Frank’s Hannam’s journey as an aircraft mechanic began in 1920 when Lord Tranchard of the British Royal Flying Corps introduced a training program for mechanics. This apprenticeship program opened in 1920. After passing a physical test, Frank became the fourth person to enter the program in September of 1921.
The training was a very structured program that lasted three years. Each morning, the apprentices would start off with exercises. They would then go into the shops to learn how to file, hammer, chisel, and other skills. They became proficient at metal fabrication.
The apprentices then advanced on to metal forging and lathe operation. They learned from coppersmiths how to braze copper line. They would go to the metal foundry and work in the metallurgical lab and determine torsion and tension strengths of the materials they were working with.
After school, Frank was assigned as a Leading Aircraftsman in the Royal Air Force. At the age of 18, he was in charge of a crew of mechanics working on Rolls- Royce rotary engines. His crew also worked on the U.S.-built Liberty engine that was used on the DH-4 and DH-9 that became part of the airmail system.
After graduating from the training program, Frank was assigned to fighter squadron 58. The commanding officer of the squadron was Arthur Harris. Harris eventually took command of bombing operations over Nazi Germany from 1942 to 1945 and would be known as “Bomber” Harris because of his relentless bombing raids on Germany.
After a year in the service, Frank was given the opportunity to get out of the service and work as a civilian. He took up that opportunity and went to work at a shipyard in Southhampton installing engines on flying boats.
After the contract to build the flying boats was over, Frank transferred to the shipyard to become what the British called a fitter (another name for a mechanic or machinist). He worked on ships there in the shipyard and managed to make a few trips across the Atlantic to the United States.
Immigrated to the United States
Eventually, Frank decided to immigrate to the United States. He got his immigration papers and sailed on a ship to New York. He sailed as a third-class waiter and jumped ship in New York, that is he didn’t show up to return.
Once in the United States, Frank looked in the newspaper for a job. There were two ads in the paper for airplane mechanics — one with Fairchild and the other with Curtiss. So he went to Curtiss for an interview. He told the interviewer he had five years experience on aircraft. Frank says the guy didn’t believe him, and he didn’t get hired. Considering that Frank was only 20 years old at the time, it would be difficult for most people to believe he had been working on aircraft for five years.
So Frank went over to Fairchild and told them that he was 23 years old. They bought his false age and he was hired as a mechanic. When the engine program he was working on there closed down, he ended up going back to Curtiss to get a job there. He was walking by a hangar at Curtiss Field and noticed a Rolls-Royce engine in the hangar. He mentioned to one of the Curtiss employees that he had worked on that engine during his apprenticeship, and the next thing you know he was hired.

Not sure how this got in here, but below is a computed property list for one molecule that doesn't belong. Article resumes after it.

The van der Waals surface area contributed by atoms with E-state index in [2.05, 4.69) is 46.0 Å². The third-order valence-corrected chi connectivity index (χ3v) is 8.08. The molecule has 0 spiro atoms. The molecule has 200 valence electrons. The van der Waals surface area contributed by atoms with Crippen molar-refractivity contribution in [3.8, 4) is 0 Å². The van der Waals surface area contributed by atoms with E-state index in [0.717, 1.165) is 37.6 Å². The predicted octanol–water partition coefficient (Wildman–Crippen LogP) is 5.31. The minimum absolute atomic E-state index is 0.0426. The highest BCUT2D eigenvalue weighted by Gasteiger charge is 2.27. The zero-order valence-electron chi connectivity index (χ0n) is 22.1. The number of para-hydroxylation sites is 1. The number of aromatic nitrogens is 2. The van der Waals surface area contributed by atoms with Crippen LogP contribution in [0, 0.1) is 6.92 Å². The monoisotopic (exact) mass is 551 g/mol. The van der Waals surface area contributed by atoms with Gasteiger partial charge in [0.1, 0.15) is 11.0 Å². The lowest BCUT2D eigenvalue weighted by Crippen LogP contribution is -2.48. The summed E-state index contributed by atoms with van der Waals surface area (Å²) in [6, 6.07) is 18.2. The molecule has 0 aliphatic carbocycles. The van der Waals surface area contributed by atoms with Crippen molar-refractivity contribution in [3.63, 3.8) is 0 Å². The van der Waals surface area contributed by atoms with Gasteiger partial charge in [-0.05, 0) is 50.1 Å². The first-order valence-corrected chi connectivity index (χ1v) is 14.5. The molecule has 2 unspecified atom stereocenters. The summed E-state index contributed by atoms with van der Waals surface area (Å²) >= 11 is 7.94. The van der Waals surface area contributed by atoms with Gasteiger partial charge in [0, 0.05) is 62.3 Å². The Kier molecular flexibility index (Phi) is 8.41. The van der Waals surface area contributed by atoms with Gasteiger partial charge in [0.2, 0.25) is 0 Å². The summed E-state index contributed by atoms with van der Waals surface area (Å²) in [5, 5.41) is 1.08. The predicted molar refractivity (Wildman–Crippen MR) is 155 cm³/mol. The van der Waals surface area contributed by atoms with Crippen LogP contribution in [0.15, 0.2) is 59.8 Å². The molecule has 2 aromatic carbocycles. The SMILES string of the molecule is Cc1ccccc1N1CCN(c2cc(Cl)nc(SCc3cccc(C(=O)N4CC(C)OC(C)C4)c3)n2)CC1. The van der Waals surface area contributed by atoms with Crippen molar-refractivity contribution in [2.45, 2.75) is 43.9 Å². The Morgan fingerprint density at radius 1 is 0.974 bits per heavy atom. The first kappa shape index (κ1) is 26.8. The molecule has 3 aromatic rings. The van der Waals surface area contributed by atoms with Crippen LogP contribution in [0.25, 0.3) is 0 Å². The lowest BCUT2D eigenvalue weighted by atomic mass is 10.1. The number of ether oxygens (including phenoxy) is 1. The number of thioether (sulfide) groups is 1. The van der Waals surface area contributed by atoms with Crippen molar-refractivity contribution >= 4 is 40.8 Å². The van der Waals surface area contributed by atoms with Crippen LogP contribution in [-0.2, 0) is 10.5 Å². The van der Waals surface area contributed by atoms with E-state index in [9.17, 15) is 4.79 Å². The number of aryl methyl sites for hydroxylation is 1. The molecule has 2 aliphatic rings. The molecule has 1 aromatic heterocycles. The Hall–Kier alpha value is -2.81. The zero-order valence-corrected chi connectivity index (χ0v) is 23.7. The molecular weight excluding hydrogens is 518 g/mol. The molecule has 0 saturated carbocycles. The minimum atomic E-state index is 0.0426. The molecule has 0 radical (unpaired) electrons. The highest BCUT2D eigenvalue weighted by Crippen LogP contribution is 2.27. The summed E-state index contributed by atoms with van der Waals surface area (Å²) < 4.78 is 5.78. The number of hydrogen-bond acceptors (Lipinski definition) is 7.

Frank ended up working on the Burnelli team. Burnelli was a Texan who developed the idea of having a lifting body on an aircraft. In other words, the main body or fuselage of the aircraft would provide lift — not just the wings and tail. Frank worked on the Curtiss engines that were installed on the aircraft and eventually became a flight mechanic for Burnelli.
After his stint with Curtiss, Frank worked at American Airlines and Newark Air Service in several capacities.
Teacher, Designer, Engineer
In 1931, Frank became an aeronautics instructor at Putnam Trade School in Connecticut. He developed the first trade school aeronautics program in the United States. He worked there until 1935 when he resigned.
During 1935 and 1936, Frank worked for Douglas Aircraft in Santa Monica, California. Then in 1937, he became an instructor for the Sacramento City College aeronautics department. He taught several courses including welding and mechanics. He left the school in 1945.
From 1945 to 1954, Frank ran an aircraft repair shop named Aircraftsman at Hannam Field, south of Sacramento. It was during this time that Frank designed a motor mount to accommodate the larger 400-horsepower engines. Other accomplishments included converting more than 200 aircraft to crop dusters and designing a new set of wing fittings for Travel Air.
In 1955 Frank took a job with Aerojet. There he worked on the Titan I and II missiles. He also worked in Aerojet’s non-destructive testing branch teaching and training inspectors. He worked there until 1963.
In 1963, Frank thought that maybe running a Western Auto store in Lincoln, California, would be fun. That fun lasted until 1966, then it was time to move on.
From 1966 to 1969, Frank worked for CDI, Philadelphia. He worked as a contract engineer involving himself in numerous projects including tool designer for the 747 with Boeing, and with Douglas as a manufacturing engineer on the DC-10.
Frank continued to work in the industry in various capacities well into his later years. He was awarded the Charles Taylor Master Mechanic award in 1998 after 71 years as a mechanic. His original A&E certificate was a four number certificate that was issued in 1927. Frank passed away on June 14, 2000. We would like to thank Richard Dilbeck of the Sacramento FSDO for sharing Frank’s story with us.